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After setting up your aquarium with a substrate, plants, and filters that are good for your fishes, it is easy to forget about maintenance. But aquarium filter cleaning is something that every aquascape enthusiast should properly do unless you want your livestock to become unhealthy. Because this device is responsible for removing impurities, it will fill up with debris after a while. Continue reading to learn more about these tips!
Whether you’re deciding to replace your filter or don’t know how to properly clean it, knowing the different types can help you with proper maintenance. Aquarium filters can be classified according to the following:
Mechanical filters work by removing solid particles from the water through a strainer, that’s why they need to be cleaned regularly. On the other hand, chemical filters take out the dissolved wastes such as ammonia and nitrate which are toxic to fish. Lastly, Biological filters convert these wastes into a less toxic form. Because it houses beneficial bacteria, it is not cleaned thoroughly.
The frequency of filter cleaning will depend on your aquarium setup. For example, if you only have a few fish and a large filter, your maintenance will also have longer intervals.
To ensure that your filters are still doing what they’re supposed to do, daily and weekly checks are vital. If the water remains stagnant due to a non-functioning filter, there may be debris clogged in the filter inlet.
This can cause the device to overwork itself, which can lead to overheating. If you’re unsure, you can place your hand over the filter to get a feel of the water flow.
The common mistake beginners make is washing the filter with tap water. This is dangerous because it has chlorine and other harmful chemicals that are bad for your fishes. Besides, it can also get rid of the beneficial bacteria build up in your filters which can affect your aquarium’s ecosystem.
Because of this, you should only use water that has been treated with a conditioner. You can also use your aquarium water as an alternative.
Cleaning your aquarium filter can take more time than you would expect—especially if there is a lot of gunk to be removed. Because of this, you should always have old towels ready.
After that, you can start by disconnecting the filter plugs from the socket. If you have an inline heater, you can unplug that a few minutes before turning off the filter to allow it to cool down.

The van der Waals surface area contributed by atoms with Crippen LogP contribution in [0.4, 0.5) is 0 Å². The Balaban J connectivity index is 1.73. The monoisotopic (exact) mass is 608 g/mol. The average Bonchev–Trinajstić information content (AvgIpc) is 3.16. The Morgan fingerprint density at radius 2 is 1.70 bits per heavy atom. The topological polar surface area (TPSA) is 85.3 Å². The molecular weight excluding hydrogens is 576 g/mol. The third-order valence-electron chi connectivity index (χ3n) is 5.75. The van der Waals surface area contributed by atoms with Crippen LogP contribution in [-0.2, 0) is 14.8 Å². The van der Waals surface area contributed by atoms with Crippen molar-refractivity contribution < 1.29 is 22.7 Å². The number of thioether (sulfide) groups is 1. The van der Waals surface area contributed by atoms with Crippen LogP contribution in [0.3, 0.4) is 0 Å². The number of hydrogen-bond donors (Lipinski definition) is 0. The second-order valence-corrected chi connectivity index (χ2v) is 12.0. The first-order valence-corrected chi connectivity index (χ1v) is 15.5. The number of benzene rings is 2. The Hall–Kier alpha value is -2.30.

Cleaning will depend on the design and purpose of your aquarium’s filter. If you have a hang-on filter and in-tank filter, cleaning it will be similar to maintaining a canister and sponge filter. To help you get started, below are some cleaning tips:
Place the filter into a bucket of aquarium water. After that, you can use a soft brush to gently scrub the canister, hoses, and impeller before reassembling. Before placing it back into the aquarium, fill it with clean tank water.
To clean the sponge, you can squeeze it in a bucket of aquarium water. Don’t let it get dry or else the beneficial bacteria will die. Scrub the impeller with a soft brush and use a toothpick to get rid of debris on the air filter.
Cleaning an under gravel filter is convenient if you do it with your regular water changes. With an under gravel vacuum, you can suck the debris out of your aquarium. After that, you can refill your tank with clean water.
Because you don’t want to shock your fishes and plants with abrupt replacements, your filter parts should only be changed when it becomes filthy—where no amount of cleaning will help. For example, you can replace half of a filter’s cartridge first then change the other half after a few weeks.
If you have filter floss, you can squeeze out the debris in a bucket of aquarium water. But if you can’t remove all the dirt, it may be time to replace it.
On the other hand, biological filters are not meant to be deep cleaned with brushes and sponge because it contains beneficial bacteria. Instead, you can swish it in a bucket of aquarium water.
Aquarium filter cleaning is a very tricky task. If you clean them too much, you will get rid of the beneficial bacteria and shock your tank’s ecosystem. The key is to be gentle with washing and replacements. With all these tips, you can keep your filters in the best condition. This will get rid of both solid and dissolved waste—such as ammonia—which can be toxic for your fishes.
In addition to filters, plants can also lessen the amount of ammonia in your aquarium. The best ones are the Amazon Sword and Hornwort because they are fast-growing plants that need more nutrients. As a bonus, these plants are also great for beginners, making them easy to care for while maintaining the function of your filters.
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